Read Alouds / Think Alouds (RATA) are an effective teaching strategy to build and strengthen children’s metacognition in early childhood.
Metacognition is “thinking about thinking.” It is an increasingly useful mechanism to enhance learning, both for immediate outcomes and for helping children and adolescents understand their own learning process.
In our Spotlight on Early Literacy and the Whole Child, Dr. Terrie Noland, Heather Wiederstein, and Lia Preuss discussed this important strategy and gave examples of how teachers can model this technique in their classes. Our blog today provides a brief overview of RATA. For in-depth knowledge of this effective strategy and further discussion on ways to implement RATA in real-time, register for this edWebinar on Thursday, February 10, 2022 at 2:00 p.m. EST.
You can also learn more about Learning Ally’s professional learning offerings and Spotlight Series and request the RATA presentation on demand.
What are Read Alouds / Think Alouds?
First, let’s distinguish Read Alouds / Think Alouds (RATA) from reading aloud. Reading aloud has its benefits in early childhood learning, but it is passive in nature – a one-way delivery from teacher to student.
Read aloud / think aloud experiences are dynamic and interactive in nature – a two-way discussion intentional on the teacher’s part to render explicit modeling to help children and adolescents build metacognition by integrating literacy and learning together as a source of delight and curiosity. This engagement leads to interaction. Children begin to think critically about the text they are hearing and discussing. In RATA, teachers are intentional about giving children foundational context that can help them build their own reservoir of knowledge.
There are many benefits of RATA:
foundations of comprehension
critically thinking about text
social and emotional self-belief that a child can be a good learner
RATA builds positive feelings about learning. It is rich in reflection and understanding. It brings about self-awareness – to believe we are good learners – to believe we can solve problems – to close gaps, and believe we can figure things out that we do not know. RATA helps children become resilient learners who can approach challenges and regulate their actions by thinking critically.
Modeling a read aloud / think aloud instructional process
In RATA, teachers read text that is more complex and has rich, relevant themes. They give explicit instruction, like asking higher-order questions and going beyond basic recall to enhance comprehension, larger vocabularies, and metacognition skills. Teachers shower children with tier two words and give ample time to discuss and assess. They model good strategies for decoding and understanding. They are deliberate in exposing children to become familiar with metacognition – “learning to learn,” and reflecting on the “thinking process, or the act of thinking.”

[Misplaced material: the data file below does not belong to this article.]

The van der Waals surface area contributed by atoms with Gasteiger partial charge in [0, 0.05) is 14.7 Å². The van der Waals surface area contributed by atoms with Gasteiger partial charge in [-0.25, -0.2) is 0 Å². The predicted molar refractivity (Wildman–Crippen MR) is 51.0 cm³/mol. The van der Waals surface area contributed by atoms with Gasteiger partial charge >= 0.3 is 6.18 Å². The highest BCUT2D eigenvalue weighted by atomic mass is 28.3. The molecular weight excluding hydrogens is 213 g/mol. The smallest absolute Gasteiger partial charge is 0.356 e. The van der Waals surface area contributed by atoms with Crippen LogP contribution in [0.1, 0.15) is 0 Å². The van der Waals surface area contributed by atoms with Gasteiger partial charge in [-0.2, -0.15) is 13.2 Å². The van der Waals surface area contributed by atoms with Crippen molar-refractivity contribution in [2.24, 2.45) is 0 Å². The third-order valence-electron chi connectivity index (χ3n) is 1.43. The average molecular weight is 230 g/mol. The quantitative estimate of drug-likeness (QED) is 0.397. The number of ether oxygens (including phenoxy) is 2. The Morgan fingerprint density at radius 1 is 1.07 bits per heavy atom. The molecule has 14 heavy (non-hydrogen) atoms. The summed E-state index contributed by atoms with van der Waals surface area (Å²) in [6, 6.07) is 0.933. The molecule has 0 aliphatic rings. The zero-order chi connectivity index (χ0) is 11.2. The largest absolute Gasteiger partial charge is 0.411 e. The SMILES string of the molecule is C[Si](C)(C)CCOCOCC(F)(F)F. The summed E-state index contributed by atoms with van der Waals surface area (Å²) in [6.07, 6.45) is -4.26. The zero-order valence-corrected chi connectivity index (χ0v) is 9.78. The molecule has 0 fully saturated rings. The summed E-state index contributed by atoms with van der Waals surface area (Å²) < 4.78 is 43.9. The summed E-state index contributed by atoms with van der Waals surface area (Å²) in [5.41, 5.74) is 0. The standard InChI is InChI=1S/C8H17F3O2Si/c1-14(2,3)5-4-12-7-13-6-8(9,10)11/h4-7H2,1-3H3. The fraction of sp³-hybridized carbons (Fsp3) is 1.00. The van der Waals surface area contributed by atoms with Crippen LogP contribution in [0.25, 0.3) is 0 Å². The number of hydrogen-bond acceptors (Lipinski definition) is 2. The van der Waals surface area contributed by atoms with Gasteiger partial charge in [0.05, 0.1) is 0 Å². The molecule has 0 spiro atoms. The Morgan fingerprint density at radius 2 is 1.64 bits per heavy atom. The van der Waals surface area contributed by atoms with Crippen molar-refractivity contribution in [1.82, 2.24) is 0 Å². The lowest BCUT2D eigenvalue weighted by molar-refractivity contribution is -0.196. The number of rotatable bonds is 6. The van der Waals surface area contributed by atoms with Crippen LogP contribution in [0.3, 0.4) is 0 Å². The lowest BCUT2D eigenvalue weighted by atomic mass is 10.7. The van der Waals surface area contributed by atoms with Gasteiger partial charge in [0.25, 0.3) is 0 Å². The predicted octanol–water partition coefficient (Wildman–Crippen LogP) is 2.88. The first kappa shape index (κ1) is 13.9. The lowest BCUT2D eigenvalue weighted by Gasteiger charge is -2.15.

In Think-Alouds, students experience their thought processes beyond engaging with and analyzing a text, and witness what “thinking about a text, “ and “thinking about thinking” feels like in action. Students become active learners, readers, and thinkers with RATA – as their comprehension skills and understandings, their cognition and social-emotional learning and development – build and reinforce each other - all while enjoying and delighting in books.
In these videos, Dr. Terrie Noland works with a developing reader in second grade to model RATA. “We never want to teach skills in a vacuum,” says Dr. Noland. “It’s not just about decoding, but the meaning of words, thinking about words, how we put them in phrases, sentences, and build in paragraphs.”
RATA builds foundations of knowledge
Read Alouds / Think Alouds experiences are not just reading aloud, but an engaging learning experience that integrates literacy and learning as a source of enjoyment. They help children think critically and pique their curiosity and wonderment. They lay a foundation of knowledge to forge new connections through questioning. They include culturally-relevant books that resonate with children's own lives, traditions and experiences.
Learning Ally’s supplementary reading programs will support your school or district’s mission of "literacy-for-all," and help you make reading fun and relevant to improve learning outcomes for emerging and struggling readers in K-12.
To learn more about early literacy and the whole child, diversity, equity, inclusion, and dyslexia awareness and instruction, as it relates to academic achievement, sign up for our Spotlight on Learning series. Upcoming events include:
March 30, 2022: Diversity, Equity, and Inclusion webinar (free)
June 10, 2022: Spotlight on Dyslexia virtual conference
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